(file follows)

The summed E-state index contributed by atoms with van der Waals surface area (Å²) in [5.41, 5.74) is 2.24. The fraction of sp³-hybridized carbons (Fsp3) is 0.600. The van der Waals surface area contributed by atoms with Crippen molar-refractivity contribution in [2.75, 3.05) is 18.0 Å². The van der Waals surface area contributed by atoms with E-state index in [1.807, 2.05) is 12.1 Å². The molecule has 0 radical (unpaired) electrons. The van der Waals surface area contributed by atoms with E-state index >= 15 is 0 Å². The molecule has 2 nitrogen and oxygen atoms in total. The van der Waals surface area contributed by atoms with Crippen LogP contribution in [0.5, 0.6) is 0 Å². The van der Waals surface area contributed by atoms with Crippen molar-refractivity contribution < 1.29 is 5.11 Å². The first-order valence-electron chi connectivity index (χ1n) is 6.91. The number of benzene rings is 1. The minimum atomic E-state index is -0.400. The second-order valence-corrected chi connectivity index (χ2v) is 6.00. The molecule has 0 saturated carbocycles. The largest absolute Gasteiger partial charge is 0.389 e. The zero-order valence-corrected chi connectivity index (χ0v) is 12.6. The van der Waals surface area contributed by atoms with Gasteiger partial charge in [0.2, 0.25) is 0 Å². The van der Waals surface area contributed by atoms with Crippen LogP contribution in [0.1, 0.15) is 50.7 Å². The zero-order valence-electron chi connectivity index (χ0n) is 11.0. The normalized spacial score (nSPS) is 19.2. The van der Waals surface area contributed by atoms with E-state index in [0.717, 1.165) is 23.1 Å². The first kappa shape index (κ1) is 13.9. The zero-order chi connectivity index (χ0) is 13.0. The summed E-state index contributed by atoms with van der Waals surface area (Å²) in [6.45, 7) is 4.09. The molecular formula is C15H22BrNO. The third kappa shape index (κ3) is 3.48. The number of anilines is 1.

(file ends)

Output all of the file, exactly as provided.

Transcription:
The summed E-state index contributed by atoms with van der Waals surface area (Å²) in [5.41, 5.74) is 2.24. The fraction of sp³-hybridized carbons (Fsp3) is 0.600. The van der Waals surface area contributed by atoms with Crippen molar-refractivity contribution in [2.75, 3.05) is 18.0 Å². The van der Waals surface area contributed by atoms with E-state index in [1.807, 2.05) is 12.1 Å². The molecule has 0 radical (unpaired) electrons. The van der Waals surface area contributed by atoms with E-state index >= 15 is 0 Å². The molecule has 2 nitrogen and oxygen atoms in total. The van der Waals surface area contributed by atoms with Crippen LogP contribution in [0.5, 0.6) is 0 Å². The van der Waals surface area contributed by atoms with Crippen molar-refractivity contribution < 1.29 is 5.11 Å². The first-order valence-electron chi connectivity index (χ1n) is 6.91. The number of benzene rings is 1. The minimum atomic E-state index is -0.400. The second-order valence-corrected chi connectivity index (χ2v) is 6.00. The molecule has 0 saturated carbocycles. The largest absolute Gasteiger partial charge is 0.389 e. The zero-order valence-corrected chi connectivity index (χ0v) is 12.6. The van der Waals surface area contributed by atoms with Gasteiger partial charge in [0.2, 0.25) is 0 Å². The van der Waals surface area contributed by atoms with Crippen LogP contribution in [0.1, 0.15) is 50.7 Å². The zero-order valence-electron chi connectivity index (χ0n) is 11.0. The normalized spacial score (nSPS) is 19.2. The van der Waals surface area contributed by atoms with E-state index in [0.717, 1.165) is 23.1 Å². The first kappa shape index (κ1) is 13.9. The zero-order chi connectivity index (χ0) is 13.0. The summed E-state index contributed by atoms with van der Waals surface area (Å²) in [6.45, 7) is 4.09. The molecular formula is C15H22BrNO. The third kappa shape index (κ3) is 3.48. The number of anilines is 1.